The elections that will be held on November 6th promise to be some of the most significant in recent years. All 435 seats in the U.S. House of Representatives are up for election, as well as 35 U.S. Senate seats and 36 governor’s mansions. Additionally, numerous state legislative seats and many local races will be on the ballot. Today we continue a three-part series examining some of the gubernatorial elections in November and how the outcome of those elections could affect public pensions in those states. We began last week with Oregon and Iowa and we continue today with Kansas and Colorado.

During the past decade, Kansas has been the home of major political fights over tax policy and public pensions. Former Governor Sam Brownback pushed through massive tax cuts during his first term as governor, which devastated the state’s revenue and created gaping holes in the state’s budget. After years of slashing spending to the bone, a bipartisan majority of state legislators overturned Brownback’s tax cuts and ended his disastrous experiment with tax policy.

With the state once again earning sufficient revenue to fund public policy priorities, the state made a full contribution to the Kansas Public Employees Retirement System (KPERS) this year. During the Brownback administration, the state had skipped and deferred its payments to KPERS multiple times. Additionally, during 2012, Brownback supported changing KPERS from a defined benefit pension system to a cash balance plan.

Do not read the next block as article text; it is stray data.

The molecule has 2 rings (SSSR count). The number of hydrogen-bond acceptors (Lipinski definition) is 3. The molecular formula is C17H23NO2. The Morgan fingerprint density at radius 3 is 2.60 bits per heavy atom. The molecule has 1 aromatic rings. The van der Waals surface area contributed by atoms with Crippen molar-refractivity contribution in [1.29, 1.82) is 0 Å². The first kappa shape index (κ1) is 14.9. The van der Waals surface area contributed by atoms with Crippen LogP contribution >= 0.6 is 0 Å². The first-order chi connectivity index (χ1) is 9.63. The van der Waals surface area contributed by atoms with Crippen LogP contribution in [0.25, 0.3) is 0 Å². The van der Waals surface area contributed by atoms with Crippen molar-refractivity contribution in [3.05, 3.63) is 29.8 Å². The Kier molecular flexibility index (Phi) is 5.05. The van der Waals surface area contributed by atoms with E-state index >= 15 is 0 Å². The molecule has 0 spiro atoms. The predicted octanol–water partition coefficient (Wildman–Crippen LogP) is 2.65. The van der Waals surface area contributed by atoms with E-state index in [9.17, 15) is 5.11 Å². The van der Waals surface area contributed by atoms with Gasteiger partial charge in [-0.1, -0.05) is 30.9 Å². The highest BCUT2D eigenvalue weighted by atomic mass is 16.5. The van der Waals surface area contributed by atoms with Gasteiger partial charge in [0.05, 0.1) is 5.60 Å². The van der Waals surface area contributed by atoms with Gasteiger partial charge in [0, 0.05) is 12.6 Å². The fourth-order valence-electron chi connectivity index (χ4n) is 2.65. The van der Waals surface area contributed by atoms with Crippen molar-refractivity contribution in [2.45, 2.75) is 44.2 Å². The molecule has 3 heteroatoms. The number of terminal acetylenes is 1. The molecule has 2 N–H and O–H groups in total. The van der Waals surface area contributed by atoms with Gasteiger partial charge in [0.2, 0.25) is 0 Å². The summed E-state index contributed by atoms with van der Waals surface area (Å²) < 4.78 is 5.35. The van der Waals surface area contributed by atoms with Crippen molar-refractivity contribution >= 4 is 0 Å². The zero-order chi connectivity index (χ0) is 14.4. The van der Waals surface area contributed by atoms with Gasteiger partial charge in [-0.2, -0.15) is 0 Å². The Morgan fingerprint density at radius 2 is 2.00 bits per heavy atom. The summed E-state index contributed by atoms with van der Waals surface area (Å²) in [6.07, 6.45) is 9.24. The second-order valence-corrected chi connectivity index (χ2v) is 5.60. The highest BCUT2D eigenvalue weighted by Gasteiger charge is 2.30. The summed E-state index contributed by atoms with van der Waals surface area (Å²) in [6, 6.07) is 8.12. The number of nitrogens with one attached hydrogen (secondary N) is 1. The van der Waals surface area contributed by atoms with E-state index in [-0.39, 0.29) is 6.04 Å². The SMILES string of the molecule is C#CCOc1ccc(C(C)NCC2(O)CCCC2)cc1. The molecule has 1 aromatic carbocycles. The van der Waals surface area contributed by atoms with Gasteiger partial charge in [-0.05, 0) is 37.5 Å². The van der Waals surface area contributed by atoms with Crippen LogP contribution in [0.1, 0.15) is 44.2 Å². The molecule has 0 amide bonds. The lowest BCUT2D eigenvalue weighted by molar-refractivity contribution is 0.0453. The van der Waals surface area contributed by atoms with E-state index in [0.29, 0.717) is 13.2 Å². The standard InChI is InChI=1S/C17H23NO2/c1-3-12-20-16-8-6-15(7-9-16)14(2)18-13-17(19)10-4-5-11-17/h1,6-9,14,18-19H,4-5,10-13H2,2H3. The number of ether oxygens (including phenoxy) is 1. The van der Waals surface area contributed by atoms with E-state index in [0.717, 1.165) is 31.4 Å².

This year’s gubernatorial election will be contested among Republican Secretary of State Kris Kobach, Democratic State Senator Laura Kelly, and independent businessman Greg Orman, who was a major candidate for U.S. Senate in 2014. Kobach defeated the incumbent governor, Jeff Colyer, who succeeded Brownback, in the Republican primary. If Kobach wins the gubernatorial election, KPERS would be threatened once again. Kobach supports returning to the failed Brownback tax cuts. The resulting blow to state revenues would imperil KPERS funding, just as it did before.

Public pensions are a major issue in the Colorado gubernatorial election. The contest there is between Republican State Treasurer Walker Stapleton and Democratic U.S. Rep. Jared Polis. Stapleton has made opposition to PERA, Colorado’s statewide public pension system, a signature issue of his campaign. He promotes radical changes to PERA that would shift the burden onto working families. He also wants to force more public employees into a 401(k)-style defined contribution plan, which would be particularly harmful in a state where most public employees do not participate in Social Security.

Stapleton’s rhetoric on PERA does not match reality, though. He claimed that that he personally attends “about 90 percent of the [PERA] meetings, or even more.” That’s just not true. An examination of PERA board meeting attendance records revealed that Stapleton attended just 53 percent of those meetings. Secure PERA, a coalition of public employees working to protect retirement security for working families in Colorado, created this video to expose Stapleton’s lies about his attendance. It’s hard to imagine that PERA is as high of a priority for Stapleton as he claims if he only shows up to half the meetings!

We will continue this series later this week with profiles of more gubernatorial elections with implications for public pensions. In the meantime, you can find information about voting in your state via Nonprofit VOTE. Your vote matters in this election and every election. When you vote, be sure to vote for candidates who support public pensions and retirement security for working families.